Tuesday, July 08, 2014

How a minor part failure turned into a major repair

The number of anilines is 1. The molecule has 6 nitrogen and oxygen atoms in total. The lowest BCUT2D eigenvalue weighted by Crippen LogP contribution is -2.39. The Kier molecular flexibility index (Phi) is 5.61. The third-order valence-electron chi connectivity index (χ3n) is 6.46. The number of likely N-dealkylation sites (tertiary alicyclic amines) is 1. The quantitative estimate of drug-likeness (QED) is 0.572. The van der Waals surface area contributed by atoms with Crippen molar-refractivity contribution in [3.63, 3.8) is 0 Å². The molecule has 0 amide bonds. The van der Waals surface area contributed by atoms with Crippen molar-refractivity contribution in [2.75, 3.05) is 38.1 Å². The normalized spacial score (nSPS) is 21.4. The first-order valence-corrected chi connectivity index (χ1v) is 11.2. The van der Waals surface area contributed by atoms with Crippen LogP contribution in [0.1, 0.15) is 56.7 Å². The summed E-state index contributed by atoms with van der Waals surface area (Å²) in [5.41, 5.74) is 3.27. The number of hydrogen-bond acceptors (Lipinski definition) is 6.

Occasionally I need repairs for this powerchair and for the most part, I am very happy with H.M.E.'s service. But this latest repair was such a headscratcher that I must write about it. The picture I am posting simply shows where the battery compartment is on a Quickie Xperience powerchair. It's a metal box that holds two batteries. I was going down Lakeshore in April when I heard something dragging behind me. It turned out that the rear door of the battery box opened on its own. Obviously I have to get that repaired. For one thing, I can't see it or reach it so when that happened, I had to get someone to close it. A repair guy from H.M.E. came out and said the door is spring loaded and shouldn't open like that. A part inside the door failed. He used plastic ties so the door would stay closed. So I thought that they could order the appropriate parts and it's a small repair. No big deal. Then we discover that the manufacturer doesn't sell these parts separately. They don't even sell the rear door separately because it is permanently attached to the battery box. But they do sell the front door separately. So in order to fix this, they would have to replace the entire battery box. So now it's a much bigger and more expensive repair. And the problem is that it's a time consuming repair. They want to take it into the shop and give me a loaner. After having one of their loaners in January for a major repair, that's something I want to avoid because their loaners are terrible. I told them the only way I would allow this repair would be on my terms. It's not an emergency repair but I want it done. Part of the problem was I was getting mixed signals about whether this repair could be done in the field. One issue is they give their service techs too many calls with too little time for a lengthy repair like this. There is also the question about whether the field techs have the knowledge to do this repair. So finally I was called by Steve. He is not a field tech. He does repairs at the shop. He wanted to pick up the chair early on July 4, take it back to the shop and return it to me later that day. He would leave me a manual chair to get around my apartment. But he was sick on Friday. Yesterday I was told that someone would come to my place and do the repair here. I questioned that because of what I was previously told. But David, who is apparently a new service manager at H.M.E., arrived at 1PM. He looked at the chair and said the repair would take less than an hour. He took it down to his truck and brought it back in less than an hour. He also replaced the batteries. So why was there so much wrangling over this repair? David said that if they had decent loaners, it would never have been a problem. He's already thrown some of their loaners in the garbage. So he will improve that. Part of the problem is this is a very unusual repair and some field techs have never done it. He agrees that the length of time a repair takes should be considered when scheduling field techs. Now they just load them up with calls. He plans to change that. So why doesn't the manufacturer sell the inside door parts? That would save a lot of time and money. He says those parts just don't fail very often so there's no call for them. I wonder about that. The box itself is just a box and shouldn't need replacement. The failure was a part inside the door, not the battery box. I am told the box is not built by the chair manufacturer. I guess that would explain it. At least the repair was finally done.

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